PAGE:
commits an offence and is liable on conviction to a fine not exceeding ten thousand Emalangeni or to imprisonment for a term not exceeding two years or both.

Offences.
238.1. Any person who contravenes the provisions of this Part commits an offence and is liable on conviction a fine of not less than fifteen thousand or to imprisonment for a term of not less than two years or both.
238.2. Notwithstanding subsection 1, any person who contravenes the provisions of sections 232.1, 234 and 236 commits an offence and –

a. on first conviction is liable to a fine of not less than one hundred thousand emalangeni or to imprisonment for a term of not less than five years or both;
b. on second or subsequent conviction to imprisonment for a minimum term of ten years without the option of a fine.

Penalties, Human Trafficking

The People Trafficking and People Smuggling (Prohibition) Act, No 7 of 2009
Offence of people trafficking.
12.1. A person who recruits, transports, transfers, harbours, receive, employs, maintains or holds any person or persons for the purpose of exploitation, by one or more of the following means—

a. threat;
b. use of force or other forms of coercion;
c. abduction;d. fraud;
e. deception;
f. abuse of power, or law or legal process;
g. abuse of the position of vulnerability of a person to an act of trafficking in persons; or
h. the giving or receiving of payments or benefits to obtain the consent of a person having control over the trafficked person,
commits an offence and is, on conviction liable to a term of imprisonment not exceeding twenty (20) years.

12.2. A person convicted under this section shall in addition to any penalty under sub- section 1. pay the trafficked person (victim) any amount of the loss as may be determined by court.

Offence of trafficking in children.
13. A person, “recruits, transport, transfers, harbours, obtains, receives, employs, maintains, or holds any person or persons, knowing or in reckless disregard that the person is a child”, for the purpose of exploitation, commits an offence and is, on conviction, liable to a term of imprisonment not exceeding twenty-five (25) years.

Offence of profiting from exploitation of a trafficked person.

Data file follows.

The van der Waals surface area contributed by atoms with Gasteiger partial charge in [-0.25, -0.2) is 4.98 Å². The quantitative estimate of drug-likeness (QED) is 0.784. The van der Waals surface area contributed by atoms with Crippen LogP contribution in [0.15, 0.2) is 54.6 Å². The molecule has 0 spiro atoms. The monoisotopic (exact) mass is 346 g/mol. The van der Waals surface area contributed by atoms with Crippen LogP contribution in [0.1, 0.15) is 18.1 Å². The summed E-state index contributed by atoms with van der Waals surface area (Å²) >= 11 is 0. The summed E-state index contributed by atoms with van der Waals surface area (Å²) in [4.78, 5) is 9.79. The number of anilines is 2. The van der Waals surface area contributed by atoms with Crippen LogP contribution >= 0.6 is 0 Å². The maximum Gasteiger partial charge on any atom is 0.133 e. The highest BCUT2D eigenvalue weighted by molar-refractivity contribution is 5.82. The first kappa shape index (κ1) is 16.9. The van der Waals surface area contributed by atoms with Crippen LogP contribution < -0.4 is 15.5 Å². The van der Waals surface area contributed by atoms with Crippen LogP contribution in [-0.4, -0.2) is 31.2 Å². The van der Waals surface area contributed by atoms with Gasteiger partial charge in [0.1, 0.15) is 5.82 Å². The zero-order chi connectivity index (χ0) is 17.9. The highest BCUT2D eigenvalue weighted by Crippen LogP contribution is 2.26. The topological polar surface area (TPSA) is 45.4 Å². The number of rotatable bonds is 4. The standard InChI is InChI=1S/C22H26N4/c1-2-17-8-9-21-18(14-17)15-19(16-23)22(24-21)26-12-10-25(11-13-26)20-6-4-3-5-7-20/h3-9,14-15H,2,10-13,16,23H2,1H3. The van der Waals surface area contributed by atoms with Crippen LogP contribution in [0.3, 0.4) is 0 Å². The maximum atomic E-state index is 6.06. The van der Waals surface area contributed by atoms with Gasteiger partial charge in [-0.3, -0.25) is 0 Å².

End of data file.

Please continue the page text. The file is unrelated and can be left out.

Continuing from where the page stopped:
14. A person who profits from the exploitation of a trafficked person commits an offence and is, on conviction, liable to a term of imprisonment not exceeding fifteen (15) years and to a fine not exceeding eight hundred thousand Emalangeni.

Consent of trafficked person irrelevant.
16. In a prosecution for an offence under this Part, it shall not be a defence that the trafficked person consented to the act of people trafficking or to the exploitation.

Past sexual behaviour irrelevant.
17. A trafficked person’s past sexual behaviour is irrelevant and inadmissible for the purpose of proving that the trafficked person was engaged in other sexual behaviour or to prove the trafficked person’s sexual predisposition.

General penalty.
72. Any person who commits an offence under this Act for which no penalty is expressly provided shall, on conviction, be liable to a term of imprisonment not exceeding seven (7) years or to a fine not exceeding fifty thousand emalangeni or to both.

Programs and Agencies for Enforcement (Source: U.S. Department of Labor)

Measures to address the drivers of vulnerability to exploitation can be key to effective prevention. A broad range of social protections are thought to reduce the likelihood that an individual will be at risk for exploitation, especially when coverage of those protections extends to the most vulnerable groups.

Social Protection Coverage: General (at Least One)
Social Protection (Source: ILO)

The seminal ILO paper on the economics of forced labour, Profits and Poverty, explains the hypothesis that social protection can mitigate the risks that arise when a household is vulnerable to sudden income shocks, helping to prevent labour exploitation. It also suggests that access to education and skills training can enhance the bargaining power of workers and prevent children in particular from becoming victims of forced labour. Measures to promote social inclusion and address discrimination against women and girls may also go a long way towards preventing forced labour.

If a country does not appear on a chart, this indicates that there is no recent data available for the particular social protection visualized.

Social Protection Coverage: Pension
Social Protection Coverage: Vulnerable Groups
Social Protection Coverage: Children
Social Protection Coverage: Disabled